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have negatively affected to the growth in seedlings. The low air-filled porosity could have increased root penetration resistance and reduced oxygen diffusion to the roots (Mcafee et al., 1989). Reduction in soil oxygen (O2 ) concentration from water logging can decrease citrus seedling growth along with stomatal conductance and net assimilation of carbon dioxide (CO2 ) (Garc´ıa-S´anchez et al., 2007), while increasing oxidative damage (Arbona et al., 2008). Drought stress in the perlite substrate also could have limited growth because irrigation every other day may have been inadequate. Perlite has been reported to support excellent growth of tomato seedlings when watered more frequently and maintaining a good water status (Aroiee et al., 2006). These two citrus rootstocks have different abilities to uptake water and nutrients (Castle et al., 1993) as leaves from Carr seedlings had higher Ca2+ and lower K + concentration than leaves from Cleo seedlings. Substrate type also influenced leaf Mg2+ concentration as leaves from perlite, with the highest extractable, had higher leaf Mg+2 concentration than those from sand. However, others factors such as substrate texture which can influence water availability, root production, root to shoot ratio, root morphology and extractable nutrient concentration, could have influenced leaf Ca2+ and K + concentration. For example, clay-loam soil had a greater extractable Ca+ concentration than sand but leaf Ca2+ concentration was similar for Cleo seedlings in both substrates. Leaf Ca2+ concentration in Carr seedlings was higher in sand than in clay-loam soil. We did not evaluate root morphology but second order lateral roots, greater branching and root tip numbers in citrus roots can enhance the capacity to absorb nutrients such as nitrate from nutrient solution (Sorgon`a et al., 2005). Effect of Substrate Type on Salt Tolerance Citrus trees are considered salt sensitive mainly due to the high growth and yield reductions caused by the Cl− and/or Na+ toxicity in the leaves (Garc´ıa-S´anchez et al., 2000). Salinity in the nutrient solution reduced growth in seedlings from solution culture and sand but not in those from perlite or clay-loam soil. However, the highest leaf Cl− concentration was observed in Cleo and Carr seedlings from clay-loam soil. Thus, in this experiment growth reduction by salt treatment could not be linked directly to leaf Cl− and Na+ concentration because physical characteristic of clay-loam soil or drought stress perlite that could have been more limiting to the growth than the effects of salt treatment. Based on absolute values of total plant dry weight from salinized seedlings, the most salt tolerant seedlings were grown in solution culture and the least salt tolerant seedlings were grown in clay-loam soil for both Cleo and Carr. Differences in the leaf mineral nutrient concentrations in the different substrate types could have also influenced salt tolerance. Salinity reduced

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total plant growth in Carr seedlings from solution culture and sand similarly (38% relative to control treatment) despite the fact that Carr seedlings from sand had higher leaf Cl− concentration (3.13% dw) than those from solution culture (2.20% d.w). Thus, the higher Ca2+ and K + concentration that occurred in leaves from sand could have alleviated the negative effect of the high leaf Cl− concentration. High leaf Ca2+ concentration in citrus ameliorated salt induced leaf abscission so Ca2+ has an intrinsic role in improving growth of salinized plants besides maintaining a balance in Na+/Ca2+ ratio (Romero-Aranda et al., 1998). High leaf Ca2+ concentration in plum increased salt tolerance by maintaining membrane permeability (Bolat et al., 2006). In addition, improving K + nutrition of plants under salt stress can greatly lower ROS production by reducing activity of NAD(P)H oxidases and maintaining photosynthetic electron transport (Cakmak, 2005). In general leaf Cl− concentration was higher in seedlings from Carr and leaf Na+ concentration was higher in seedlings from Cleo supporting the well known idea that Carrizo citrange is considered a Cl− accumulator and Cleopatra mandarin in a Na+ accumulator (Storey and Walker, 1999). In addition, the highest leaf Cl− and Na+ concentration was observed in seedlings from clay-loam soil. In contrast to leaves, the root Cl− and Na+ concentrations tended to be the lowest in seedlings from clay-loam soil suggesting that growing Carr and Cleo seedlings in clay-loam soil decreased the ability of roots to sequester salt ions and thus increased salt accumulation in leaves (Garc´ıa-S´anchez and Syvertsen, 2006). The low leaching fraction of this substrate could have increased the salt ion accumulation as supported by the highest electrical conductivity and chloride concentration in the leachate from salinized clay-loam soil. In addition, the low shoot growth in clay-loam soil could have also increased the leaf Cl− concentration in seedlings by a concentrating effect. It is also possible that some aspect of root growth in the different substrates could have had a direct effect on the Cl− and/or Na+ uptake. Carr and Cleo seedlings grown in sand had higher leaf Cl− concentration than those grown in perlite despite the higher shoot to root ratio in seedlings grown in sand. This too, could have been a function of drought stress in perlite since Cl− accumulation in leaves can be diminished by reducing plant water use (Moya et al., 2003; Garc´ıa-S´anchez et al., 2006). Leaf Ca2+ concentration in Cleo seedlings from all four substrates and in Carr seedlings from solution culture and clay-loam soil was decreased by salinity. Thus, salt treatment also altered mineral nutrient concentration in leaves, although these alterations depended on the seedlings and the type of substrate. Uptake and translocation of Ca2+ from roots to leaves in citrus can be inhibited by salinity (C´amara et al., 2003) and translocation of Na+ to the leaves in C. auratium can lead to a displacement of apoplastic Ca2+ (Zid and Grignon, 1985). Leaf K + concentration was increased by salt treatment in Carrizo citrange seedlings but not in Cleo seedlings. We found similar responses in salinized ‘Sunburst’ mandarin trees grafted on Carrizo citrange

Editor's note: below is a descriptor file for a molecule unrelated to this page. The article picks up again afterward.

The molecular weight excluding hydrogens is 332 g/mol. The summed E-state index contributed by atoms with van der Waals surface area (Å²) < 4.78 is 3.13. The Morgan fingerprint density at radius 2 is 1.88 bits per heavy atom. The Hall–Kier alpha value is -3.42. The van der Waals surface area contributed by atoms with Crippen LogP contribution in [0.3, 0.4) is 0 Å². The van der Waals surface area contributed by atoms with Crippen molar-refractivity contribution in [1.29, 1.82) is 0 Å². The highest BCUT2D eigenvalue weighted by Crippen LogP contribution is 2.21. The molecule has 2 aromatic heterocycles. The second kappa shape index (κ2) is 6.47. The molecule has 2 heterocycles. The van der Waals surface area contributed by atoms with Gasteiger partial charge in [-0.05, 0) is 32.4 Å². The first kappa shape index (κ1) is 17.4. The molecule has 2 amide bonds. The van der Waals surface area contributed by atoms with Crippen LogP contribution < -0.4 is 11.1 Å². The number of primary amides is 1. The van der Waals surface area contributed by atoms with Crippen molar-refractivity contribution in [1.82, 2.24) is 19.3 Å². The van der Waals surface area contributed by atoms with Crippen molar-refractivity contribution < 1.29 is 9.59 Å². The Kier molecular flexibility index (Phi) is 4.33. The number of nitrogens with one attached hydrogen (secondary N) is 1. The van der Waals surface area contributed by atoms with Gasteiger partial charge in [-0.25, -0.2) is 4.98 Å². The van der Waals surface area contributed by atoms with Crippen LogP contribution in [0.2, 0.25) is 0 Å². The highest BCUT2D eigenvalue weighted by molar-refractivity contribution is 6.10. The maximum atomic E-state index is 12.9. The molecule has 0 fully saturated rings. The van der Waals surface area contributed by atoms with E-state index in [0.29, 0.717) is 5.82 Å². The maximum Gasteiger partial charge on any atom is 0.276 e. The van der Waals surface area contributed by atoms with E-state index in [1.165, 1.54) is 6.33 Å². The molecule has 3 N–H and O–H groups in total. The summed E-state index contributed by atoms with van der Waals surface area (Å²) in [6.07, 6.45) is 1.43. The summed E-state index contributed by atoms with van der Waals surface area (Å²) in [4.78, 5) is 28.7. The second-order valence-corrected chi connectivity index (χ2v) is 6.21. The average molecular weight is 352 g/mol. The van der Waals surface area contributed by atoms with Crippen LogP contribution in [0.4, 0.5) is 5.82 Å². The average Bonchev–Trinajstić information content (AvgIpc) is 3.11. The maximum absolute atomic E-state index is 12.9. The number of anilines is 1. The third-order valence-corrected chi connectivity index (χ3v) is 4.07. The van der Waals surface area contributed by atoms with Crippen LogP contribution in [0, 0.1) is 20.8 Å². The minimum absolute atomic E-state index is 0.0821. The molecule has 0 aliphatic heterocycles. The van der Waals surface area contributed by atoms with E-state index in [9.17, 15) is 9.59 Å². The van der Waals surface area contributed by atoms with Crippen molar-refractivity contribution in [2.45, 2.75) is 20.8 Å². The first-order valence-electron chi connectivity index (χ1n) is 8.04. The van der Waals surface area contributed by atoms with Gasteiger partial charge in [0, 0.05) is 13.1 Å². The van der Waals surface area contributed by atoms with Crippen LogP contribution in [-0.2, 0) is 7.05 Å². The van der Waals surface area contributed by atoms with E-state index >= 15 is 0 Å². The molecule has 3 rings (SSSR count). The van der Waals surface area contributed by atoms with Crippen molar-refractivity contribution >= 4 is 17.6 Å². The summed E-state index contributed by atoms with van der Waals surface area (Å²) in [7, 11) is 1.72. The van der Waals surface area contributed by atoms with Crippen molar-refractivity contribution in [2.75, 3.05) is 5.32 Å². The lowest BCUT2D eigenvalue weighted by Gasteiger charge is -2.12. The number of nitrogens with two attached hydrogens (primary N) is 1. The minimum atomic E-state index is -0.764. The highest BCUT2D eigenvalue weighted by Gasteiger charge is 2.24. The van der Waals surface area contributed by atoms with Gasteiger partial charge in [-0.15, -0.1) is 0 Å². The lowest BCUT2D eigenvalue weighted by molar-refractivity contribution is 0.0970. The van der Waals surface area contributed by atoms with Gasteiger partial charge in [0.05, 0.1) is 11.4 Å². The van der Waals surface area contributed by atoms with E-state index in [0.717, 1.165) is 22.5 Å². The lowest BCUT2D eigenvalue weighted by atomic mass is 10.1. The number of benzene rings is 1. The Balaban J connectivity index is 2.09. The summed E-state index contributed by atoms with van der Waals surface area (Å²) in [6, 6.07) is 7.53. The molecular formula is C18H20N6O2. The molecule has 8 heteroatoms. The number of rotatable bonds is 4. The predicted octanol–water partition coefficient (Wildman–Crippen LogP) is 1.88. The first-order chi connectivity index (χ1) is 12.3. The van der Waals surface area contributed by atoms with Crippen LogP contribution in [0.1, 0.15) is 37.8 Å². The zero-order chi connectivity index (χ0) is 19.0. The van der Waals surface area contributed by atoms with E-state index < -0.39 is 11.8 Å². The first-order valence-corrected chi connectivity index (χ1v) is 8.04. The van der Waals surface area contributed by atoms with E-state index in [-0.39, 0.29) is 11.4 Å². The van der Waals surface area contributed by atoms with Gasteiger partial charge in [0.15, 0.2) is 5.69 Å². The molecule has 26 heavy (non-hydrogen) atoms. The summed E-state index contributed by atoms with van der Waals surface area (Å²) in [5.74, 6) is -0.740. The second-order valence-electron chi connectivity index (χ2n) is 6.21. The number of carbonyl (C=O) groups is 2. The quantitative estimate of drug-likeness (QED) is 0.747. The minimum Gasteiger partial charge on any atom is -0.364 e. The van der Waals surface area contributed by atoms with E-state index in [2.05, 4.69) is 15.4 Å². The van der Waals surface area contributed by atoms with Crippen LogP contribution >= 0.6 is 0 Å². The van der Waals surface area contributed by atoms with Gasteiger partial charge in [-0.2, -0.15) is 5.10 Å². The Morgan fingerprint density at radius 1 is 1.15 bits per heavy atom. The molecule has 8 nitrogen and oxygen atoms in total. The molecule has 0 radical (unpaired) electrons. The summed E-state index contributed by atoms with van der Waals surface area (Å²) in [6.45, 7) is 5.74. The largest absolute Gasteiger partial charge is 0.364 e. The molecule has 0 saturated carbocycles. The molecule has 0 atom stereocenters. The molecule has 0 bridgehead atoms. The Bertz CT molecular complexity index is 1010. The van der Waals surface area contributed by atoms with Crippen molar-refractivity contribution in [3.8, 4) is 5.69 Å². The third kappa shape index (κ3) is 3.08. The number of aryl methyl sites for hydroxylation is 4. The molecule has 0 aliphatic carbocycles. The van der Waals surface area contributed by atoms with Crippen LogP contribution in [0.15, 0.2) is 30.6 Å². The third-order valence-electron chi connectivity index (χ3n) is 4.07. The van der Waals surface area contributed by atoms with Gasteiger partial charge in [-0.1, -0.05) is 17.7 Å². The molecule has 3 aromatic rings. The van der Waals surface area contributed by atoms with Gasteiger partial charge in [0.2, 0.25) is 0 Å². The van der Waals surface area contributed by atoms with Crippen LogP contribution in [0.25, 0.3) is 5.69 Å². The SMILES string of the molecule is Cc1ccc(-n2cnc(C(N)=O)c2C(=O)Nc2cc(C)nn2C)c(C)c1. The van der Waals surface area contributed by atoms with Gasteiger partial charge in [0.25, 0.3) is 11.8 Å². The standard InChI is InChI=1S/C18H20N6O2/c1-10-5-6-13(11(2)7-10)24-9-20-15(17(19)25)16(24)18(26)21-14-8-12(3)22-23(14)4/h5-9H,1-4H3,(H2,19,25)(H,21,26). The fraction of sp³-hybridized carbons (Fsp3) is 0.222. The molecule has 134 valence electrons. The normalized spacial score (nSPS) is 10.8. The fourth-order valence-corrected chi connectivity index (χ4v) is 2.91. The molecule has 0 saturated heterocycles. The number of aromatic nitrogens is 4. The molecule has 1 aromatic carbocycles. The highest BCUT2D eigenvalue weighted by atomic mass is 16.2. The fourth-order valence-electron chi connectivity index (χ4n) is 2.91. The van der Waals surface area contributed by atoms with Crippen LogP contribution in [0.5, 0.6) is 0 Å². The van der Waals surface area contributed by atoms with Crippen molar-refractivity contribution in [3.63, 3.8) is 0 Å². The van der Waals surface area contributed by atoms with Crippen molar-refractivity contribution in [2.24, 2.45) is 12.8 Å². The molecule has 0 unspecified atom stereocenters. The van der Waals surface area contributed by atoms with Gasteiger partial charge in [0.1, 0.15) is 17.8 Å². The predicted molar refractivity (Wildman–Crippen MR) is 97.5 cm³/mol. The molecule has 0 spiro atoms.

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(Garc´ıa-S´anchez et al., 2002). Since Carrizo citrange is a good Na+ excluder from leaves, increasing K + within cells could be a regulatory mechanism to maintain osmotic balance against the high levels of Cl− under saline stress. In seedlings from perlite and clay-loam soil with the lowest leaf P concentration, salinity increased P concentration in leaves of Carr. The increased P accumulation in the shoot is presumably controlled at the root level and salinity can enhance P uptake by roots (Grattan and Grieve, 1992). In conclusion, solution culture and sand media supported more growth in both Cleo and Carr seedlings than the perlite or clay-loam soil substrates. Salt treatment reduced plant growth in solution culture and sand but not in perlite or clay-loam soil, suggesting that plant growth was more limited by the substrate than the salt effect. Seedlings from clay-loam soil had the highest leaf Cl− and Na+ concentration as a consequence of low shoot growth, high Cl−, and Na+ concentration in the growing media and a low ability of the roots to sequester Cl− and Na+. The lowest leaf Cl− and Na+ concentration in seedlings from perlite was perhaps due to decreasing the Cl− uptake by roots. Substrate-mediated growth and nutrient uptake responses can be more important than Cl− uptake in determining salinity tolerance in citrus rootstock seedlings. Comparative studies of relative salt tolerance should consider potential contributions of growth substrate to salinity responses. ACKNOWLEDGMENTS ´ Seneca (Region ´ V. Gimeno is a PhD student supported by the Fundacion de Murcia). Funding for this research came from the Ministerio de Ciencia ´ (Gobierno de Espa˜ e Innovacion na), Project Plan Nacional AGL2007-65437C04-02/AGR. The authors wish to thank to Dr. Walter E. Pereira for the help in the statistical analysis of the data. REFERENCES ´ Arbona, V., Z. Hossain, M. F. Lopez-Climent, R. M. P´erez-Clemente, and A. G´omez-Cadenas. 2008. Antioxidant enzymatic activity is linked to waterlogging stress tolerance in citrus. Physiologia Plantarum 132: 452–466. Aroiee, H., K. Davary, B. Ghahraman, G. A. Peyvast, H. Nematy, and P. Shahinrokhsar. 2006. Effect of different irrigation schedules and substrates on some quantitative and qualitative characteristics of greenhouse tomato (cv. Hamra). Acta Hoticulturae 710: 307–312. Ba˜ nuls, J., and E. Primo-Millo. 1995. Effects of salinity on some citrus scion-rootstock combinations. Annals of Botany 76: 97–102. Bolat, I., C. Kaya, A. Almaca, and S. Timucin. 2006. Calcium sulfate improves salinity tolerance in rootstocks of plum. Journal of Plant Nutrition 29: 553–564. Cakmak, I. 2005. The role of potassium in alleviating detrimental effects of abiotic stresses in plants. Journal and Plant Nutrition and Soil Science 168: 521–530. C´amara, J. M., F. Garc´ıa-S´anchez, M. Nieves, and A. Cerd´a. 2003. Effect of interstock (‘Salustiano’ orange) on growth, leaf mineral composition and water relations of one year old citrus under saline conditions. Journal of Horticultural Science & Biotechnology 78: 161–167. Castle, W. S., D. P. H. Tucker, A. H., Krezdorn, and C. O. Youtsey. 1993. Rootstocks for Florida Citrus. Gainsville, FL: University of Florida, Institute of Food and Agricultural Sciences.